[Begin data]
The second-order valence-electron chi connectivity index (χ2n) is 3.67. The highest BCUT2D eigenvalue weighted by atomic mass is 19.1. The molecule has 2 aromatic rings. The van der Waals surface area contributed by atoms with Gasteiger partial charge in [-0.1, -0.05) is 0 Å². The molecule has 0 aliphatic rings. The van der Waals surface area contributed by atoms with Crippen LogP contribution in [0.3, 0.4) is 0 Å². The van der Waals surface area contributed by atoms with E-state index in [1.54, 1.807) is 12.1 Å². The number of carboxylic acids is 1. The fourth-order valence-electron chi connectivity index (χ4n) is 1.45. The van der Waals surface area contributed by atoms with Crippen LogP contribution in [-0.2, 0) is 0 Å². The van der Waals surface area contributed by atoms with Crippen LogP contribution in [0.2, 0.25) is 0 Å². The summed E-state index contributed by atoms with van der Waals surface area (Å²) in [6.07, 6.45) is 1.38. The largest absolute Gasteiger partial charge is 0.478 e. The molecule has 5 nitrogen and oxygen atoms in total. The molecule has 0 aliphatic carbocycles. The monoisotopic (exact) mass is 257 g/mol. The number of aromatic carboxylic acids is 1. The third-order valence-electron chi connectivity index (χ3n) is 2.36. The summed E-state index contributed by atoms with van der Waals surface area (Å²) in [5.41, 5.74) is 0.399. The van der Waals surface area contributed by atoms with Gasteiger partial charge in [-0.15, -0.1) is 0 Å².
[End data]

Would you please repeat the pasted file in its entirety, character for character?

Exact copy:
The second-order valence-electron chi connectivity index (χ2n) is 3.67. The highest BCUT2D eigenvalue weighted by atomic mass is 19.1. The molecule has 2 aromatic rings. The van der Waals surface area contributed by atoms with Gasteiger partial charge in [-0.1, -0.05) is 0 Å². The molecule has 0 aliphatic rings. The van der Waals surface area contributed by atoms with Crippen LogP contribution in [0.3, 0.4) is 0 Å². The van der Waals surface area contributed by atoms with E-state index in [1.54, 1.807) is 12.1 Å². The number of carboxylic acids is 1. The fourth-order valence-electron chi connectivity index (χ4n) is 1.45. The van der Waals surface area contributed by atoms with Crippen LogP contribution in [-0.2, 0) is 0 Å². The van der Waals surface area contributed by atoms with Crippen LogP contribution in [0.2, 0.25) is 0 Å². The summed E-state index contributed by atoms with van der Waals surface area (Å²) in [6.07, 6.45) is 1.38. The largest absolute Gasteiger partial charge is 0.478 e. The molecule has 5 nitrogen and oxygen atoms in total. The molecule has 0 aliphatic carbocycles. The monoisotopic (exact) mass is 257 g/mol. The number of aromatic carboxylic acids is 1. The third-order valence-electron chi connectivity index (χ3n) is 2.36. The summed E-state index contributed by atoms with van der Waals surface area (Å²) in [5.41, 5.74) is 0.399. The van der Waals surface area contributed by atoms with Gasteiger partial charge in [-0.15, -0.1) is 0 Å².